The boy in this photograph has been identified as David Eckstein, a Holocaust survivor currently living in a commune in the American Southwest. Born in 1930 in the small town of Brod, Eckstein was seven years old when Vishniac took several photographs of him, his classmates, and his teacher just before the onslaught of World War II. Vishniac later recalled, “I watched this little boy for almost an hour, and in this moment I saw the whole sadness of the world.” This portrait was later selected as the cover of Vishniac’s first publication, Polish Jews: A Pictorial Record (1947), and reprinted on the cover of I. B. Singer’s National Book Award–winning collection of stories, A Day of Pleasure: Stories of a Boy Growing Up in Warsaw (1969).
Eckstein survived five concentration camps, including Bergen-Belsen in Germany and Auschwitz II–Birkenau in Poland, and was liberated by the Soviet armed forces. His entire family, with the exception of one sibling, was murdered in the Holocaust. He came to America in the early 1950s, via Israel, and eventually settled in Woodstock, New York, where he became a Buddhist. In 1997, Eckstein recorded his memories of life before, during, and after the war for the University of Southern California (USC) Shoah Foundation. An excerpt of the interview, focusing on his childhood at the time Vishniac made this iconic portrait, is shown here. The complete interview is available through the USC Shoah Foundation.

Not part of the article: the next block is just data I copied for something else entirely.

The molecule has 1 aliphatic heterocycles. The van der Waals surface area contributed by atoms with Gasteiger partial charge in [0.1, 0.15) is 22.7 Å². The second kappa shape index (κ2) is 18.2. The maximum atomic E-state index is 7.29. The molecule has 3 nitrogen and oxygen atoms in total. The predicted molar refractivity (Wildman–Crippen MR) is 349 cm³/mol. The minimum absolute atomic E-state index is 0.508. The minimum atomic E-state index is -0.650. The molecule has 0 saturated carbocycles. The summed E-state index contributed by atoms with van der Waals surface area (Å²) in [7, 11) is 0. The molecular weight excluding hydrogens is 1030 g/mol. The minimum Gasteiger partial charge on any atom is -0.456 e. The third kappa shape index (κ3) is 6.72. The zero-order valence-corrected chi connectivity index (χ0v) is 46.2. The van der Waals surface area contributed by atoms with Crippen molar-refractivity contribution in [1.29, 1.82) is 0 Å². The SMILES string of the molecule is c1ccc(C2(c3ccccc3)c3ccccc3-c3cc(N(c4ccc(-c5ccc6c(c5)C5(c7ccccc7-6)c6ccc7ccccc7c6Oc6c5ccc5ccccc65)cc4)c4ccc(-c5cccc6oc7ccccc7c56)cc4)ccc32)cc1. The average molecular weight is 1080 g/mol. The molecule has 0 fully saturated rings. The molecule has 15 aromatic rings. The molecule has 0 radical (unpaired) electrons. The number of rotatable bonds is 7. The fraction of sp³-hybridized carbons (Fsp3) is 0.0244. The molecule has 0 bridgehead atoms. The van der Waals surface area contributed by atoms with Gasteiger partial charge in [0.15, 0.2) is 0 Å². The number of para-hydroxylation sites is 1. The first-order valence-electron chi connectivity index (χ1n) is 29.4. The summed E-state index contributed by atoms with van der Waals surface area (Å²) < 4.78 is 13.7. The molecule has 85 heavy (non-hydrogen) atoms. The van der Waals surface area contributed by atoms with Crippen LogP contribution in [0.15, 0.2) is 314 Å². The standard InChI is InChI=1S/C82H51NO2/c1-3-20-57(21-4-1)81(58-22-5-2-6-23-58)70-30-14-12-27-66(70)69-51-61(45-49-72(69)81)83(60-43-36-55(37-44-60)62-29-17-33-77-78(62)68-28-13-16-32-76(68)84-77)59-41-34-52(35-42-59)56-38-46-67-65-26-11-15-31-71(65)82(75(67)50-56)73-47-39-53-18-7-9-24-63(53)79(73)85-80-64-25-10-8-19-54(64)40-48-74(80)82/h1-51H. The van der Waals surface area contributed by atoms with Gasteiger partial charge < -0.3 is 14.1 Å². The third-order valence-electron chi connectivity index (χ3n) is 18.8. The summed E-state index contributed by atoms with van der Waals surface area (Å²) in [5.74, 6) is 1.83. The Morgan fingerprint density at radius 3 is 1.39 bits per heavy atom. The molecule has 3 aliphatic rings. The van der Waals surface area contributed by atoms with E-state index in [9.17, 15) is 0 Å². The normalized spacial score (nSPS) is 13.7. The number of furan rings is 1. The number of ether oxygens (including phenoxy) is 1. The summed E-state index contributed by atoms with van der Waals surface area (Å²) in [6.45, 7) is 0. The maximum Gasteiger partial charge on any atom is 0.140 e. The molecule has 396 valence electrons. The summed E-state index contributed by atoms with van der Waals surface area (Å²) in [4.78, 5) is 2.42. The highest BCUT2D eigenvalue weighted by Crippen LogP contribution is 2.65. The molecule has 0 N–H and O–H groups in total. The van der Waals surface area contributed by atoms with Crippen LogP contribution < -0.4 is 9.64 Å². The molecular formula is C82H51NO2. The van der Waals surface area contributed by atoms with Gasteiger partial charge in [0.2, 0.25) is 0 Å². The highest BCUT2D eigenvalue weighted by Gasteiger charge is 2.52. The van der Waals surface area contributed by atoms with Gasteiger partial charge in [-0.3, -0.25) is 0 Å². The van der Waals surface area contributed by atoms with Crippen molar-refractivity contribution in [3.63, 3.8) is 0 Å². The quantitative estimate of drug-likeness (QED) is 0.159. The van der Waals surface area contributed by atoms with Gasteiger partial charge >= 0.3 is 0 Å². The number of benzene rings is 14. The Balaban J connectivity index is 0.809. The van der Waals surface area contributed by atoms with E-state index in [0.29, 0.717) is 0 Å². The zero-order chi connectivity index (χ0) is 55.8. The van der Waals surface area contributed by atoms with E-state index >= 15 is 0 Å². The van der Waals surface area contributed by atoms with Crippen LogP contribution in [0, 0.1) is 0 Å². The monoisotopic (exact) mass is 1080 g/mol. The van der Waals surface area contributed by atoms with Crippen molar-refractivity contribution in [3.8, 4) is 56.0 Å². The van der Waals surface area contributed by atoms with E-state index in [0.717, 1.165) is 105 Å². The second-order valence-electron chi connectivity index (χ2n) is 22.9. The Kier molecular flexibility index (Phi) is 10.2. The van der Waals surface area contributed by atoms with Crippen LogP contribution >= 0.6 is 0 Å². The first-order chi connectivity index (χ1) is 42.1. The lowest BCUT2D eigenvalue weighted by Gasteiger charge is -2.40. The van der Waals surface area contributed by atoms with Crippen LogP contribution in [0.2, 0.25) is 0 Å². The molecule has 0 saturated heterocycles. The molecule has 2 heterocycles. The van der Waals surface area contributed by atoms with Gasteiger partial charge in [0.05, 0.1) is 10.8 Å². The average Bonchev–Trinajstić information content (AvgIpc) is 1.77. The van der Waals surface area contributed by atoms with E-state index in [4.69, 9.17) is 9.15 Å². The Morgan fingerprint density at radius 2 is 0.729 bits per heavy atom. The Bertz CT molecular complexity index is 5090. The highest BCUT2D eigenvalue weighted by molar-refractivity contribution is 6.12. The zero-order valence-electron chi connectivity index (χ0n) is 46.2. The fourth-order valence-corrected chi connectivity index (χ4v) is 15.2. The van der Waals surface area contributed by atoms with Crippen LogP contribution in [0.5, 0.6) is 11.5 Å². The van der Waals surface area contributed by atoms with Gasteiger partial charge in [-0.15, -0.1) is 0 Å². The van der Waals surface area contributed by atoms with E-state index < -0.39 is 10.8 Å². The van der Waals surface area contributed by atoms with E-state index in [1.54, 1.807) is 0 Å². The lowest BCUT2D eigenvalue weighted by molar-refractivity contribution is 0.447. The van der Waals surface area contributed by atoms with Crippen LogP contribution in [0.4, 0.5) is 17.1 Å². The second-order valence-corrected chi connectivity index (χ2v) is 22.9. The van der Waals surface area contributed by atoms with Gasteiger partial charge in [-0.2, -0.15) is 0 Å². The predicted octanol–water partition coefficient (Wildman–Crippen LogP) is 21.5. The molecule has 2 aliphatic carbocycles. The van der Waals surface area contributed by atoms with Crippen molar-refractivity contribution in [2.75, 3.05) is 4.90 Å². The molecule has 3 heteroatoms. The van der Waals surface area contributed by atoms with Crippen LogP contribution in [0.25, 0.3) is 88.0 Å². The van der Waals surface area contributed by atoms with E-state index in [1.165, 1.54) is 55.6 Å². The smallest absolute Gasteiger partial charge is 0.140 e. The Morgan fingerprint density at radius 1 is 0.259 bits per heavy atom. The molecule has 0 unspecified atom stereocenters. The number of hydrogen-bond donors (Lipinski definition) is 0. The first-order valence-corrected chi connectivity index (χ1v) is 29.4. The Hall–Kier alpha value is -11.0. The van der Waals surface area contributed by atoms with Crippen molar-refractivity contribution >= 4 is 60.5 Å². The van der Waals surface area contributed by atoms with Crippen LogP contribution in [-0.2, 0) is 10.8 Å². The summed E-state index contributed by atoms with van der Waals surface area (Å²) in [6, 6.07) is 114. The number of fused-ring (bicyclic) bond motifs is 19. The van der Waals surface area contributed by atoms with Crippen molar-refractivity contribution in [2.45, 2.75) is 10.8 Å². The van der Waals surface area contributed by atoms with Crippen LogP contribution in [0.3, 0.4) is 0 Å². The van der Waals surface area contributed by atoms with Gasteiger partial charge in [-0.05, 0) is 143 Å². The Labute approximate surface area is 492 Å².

David Eckstein Shoah Testimony,
© USC Shoah Foundation Institute
Digitized from betacam tapes
Running time: 20:17